Pamela Pierce ’72 has won a regional Emmy Award from the Rocky Mountain Southwest Chapter of the National Academy of Television Arts and Sciences for a film she executive produced. “However Wide the Sky: Places of Power” is a beautifully filmed documentary that celebrates the connection between the spirituality and land of the Indigenous people of the American Southwest.
Pierce is CEO of the Santa Fe, New Mexico-based nonprofit Silver Bullet Productions. The documentary originally aired on the New Mexico Public Broadcasting Station (PBS) in October 2021. It has also been screened through Roanoke College’s Elderscholar Program, after which Pierce held a virtual discussion with the group.
Pierce, who grew up in Alexandria, Virginia, earned a degree in sociology at Roanoke. She is not a Native American herself but is passionate about Native American people, history and culture. Half of Silver Bullet Productions’ Board of Directors are Native American, and “However Wide the Sky” was guided by 26 Native American advisors.
This is not the first time Silver Bullet Productions has addressed Native American topics, nor the first time its films have been awarded a regional Emmy. The company has created a number of educational films, including the award-winning “Defending the Fire,” "Canes of Power" and "A Thousand Voices." Silver Bullet Productions also teaches filmmaking on tribal lands in New Mexico.
“The need to protect the land and resources shouldn’t be on one people,” Pierce said. “The way we treat land becomes a reflection on us.”
To learn more about Pierce’s films, visit silverbulletproductions.com.
Will Farmer ’02, who earned a B.B.A. from Roanoke College and a master’s in business administration from the Pamplin College of Business at Virginia Tech, is now vice president of revenue operations and a member of the executive leadership team for Traxero, a software company in the towing industry. Previously, Farmer served as vice president of sales for KAR Global. “I am excited to be heading up several new business units that are looking to grow,” he said.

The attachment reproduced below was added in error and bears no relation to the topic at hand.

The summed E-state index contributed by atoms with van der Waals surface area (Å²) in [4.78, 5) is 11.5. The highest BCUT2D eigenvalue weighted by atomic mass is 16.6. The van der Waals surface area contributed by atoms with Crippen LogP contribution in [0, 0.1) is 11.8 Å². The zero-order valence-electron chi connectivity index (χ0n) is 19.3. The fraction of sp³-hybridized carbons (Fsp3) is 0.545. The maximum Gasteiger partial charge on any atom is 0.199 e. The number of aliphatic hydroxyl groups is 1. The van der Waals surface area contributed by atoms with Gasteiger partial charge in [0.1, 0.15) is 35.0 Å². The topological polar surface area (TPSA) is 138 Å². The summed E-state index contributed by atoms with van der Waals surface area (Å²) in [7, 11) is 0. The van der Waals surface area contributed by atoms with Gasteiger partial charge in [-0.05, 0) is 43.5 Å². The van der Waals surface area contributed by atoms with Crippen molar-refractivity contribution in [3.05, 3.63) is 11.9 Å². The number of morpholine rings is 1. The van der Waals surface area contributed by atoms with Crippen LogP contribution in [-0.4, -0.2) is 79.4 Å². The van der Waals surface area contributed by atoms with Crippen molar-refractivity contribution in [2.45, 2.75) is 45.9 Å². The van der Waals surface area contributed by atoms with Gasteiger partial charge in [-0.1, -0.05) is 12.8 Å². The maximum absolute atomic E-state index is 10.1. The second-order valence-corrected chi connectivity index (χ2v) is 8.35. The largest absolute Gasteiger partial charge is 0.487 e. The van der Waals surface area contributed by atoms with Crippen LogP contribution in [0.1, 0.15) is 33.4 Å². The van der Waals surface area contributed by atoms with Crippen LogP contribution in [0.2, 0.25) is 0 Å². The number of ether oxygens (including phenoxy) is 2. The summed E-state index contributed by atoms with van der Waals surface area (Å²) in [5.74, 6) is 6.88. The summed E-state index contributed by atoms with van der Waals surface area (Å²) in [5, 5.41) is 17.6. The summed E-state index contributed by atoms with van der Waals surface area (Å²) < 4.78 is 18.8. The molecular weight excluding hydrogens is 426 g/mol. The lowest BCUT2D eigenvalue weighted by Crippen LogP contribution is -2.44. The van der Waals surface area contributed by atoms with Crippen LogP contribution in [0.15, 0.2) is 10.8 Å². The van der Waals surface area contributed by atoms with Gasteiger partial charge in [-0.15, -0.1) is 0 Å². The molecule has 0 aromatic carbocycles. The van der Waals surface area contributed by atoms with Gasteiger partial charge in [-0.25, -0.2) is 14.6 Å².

Matt Rose ’07 is a population health manager for Evolent Health in Roanoke, but he has launched a new side business that is spicing up lives– and plates – across the Roanoke Valley.
Spice Titan is a line of fresh, bold seasoning blends created and mixed by Rose, who credits his mom and the time they’ve spent in the kitchen together for instilling in him a love of food and cooking.
Rose mixed his first blend for friends and family, but it was so popular that he decided during the pandemic to create additional varieties and launch Spice Titan. So far, he has created more than 25 blends, including Italian, Malabar Pepper, Taco Night, Home Base and Added Heat. He buys the freshest raw spices and mixes the blends himself in the Local Environmental Agriculture Project (LEAP) Kitchen in Roanoke, which provides a space for start-up food businesses to produce their product in a Virginia Department of Agriculture-licensed facility. Spice Titan products contain no fillers, anti-caking agents or MSG.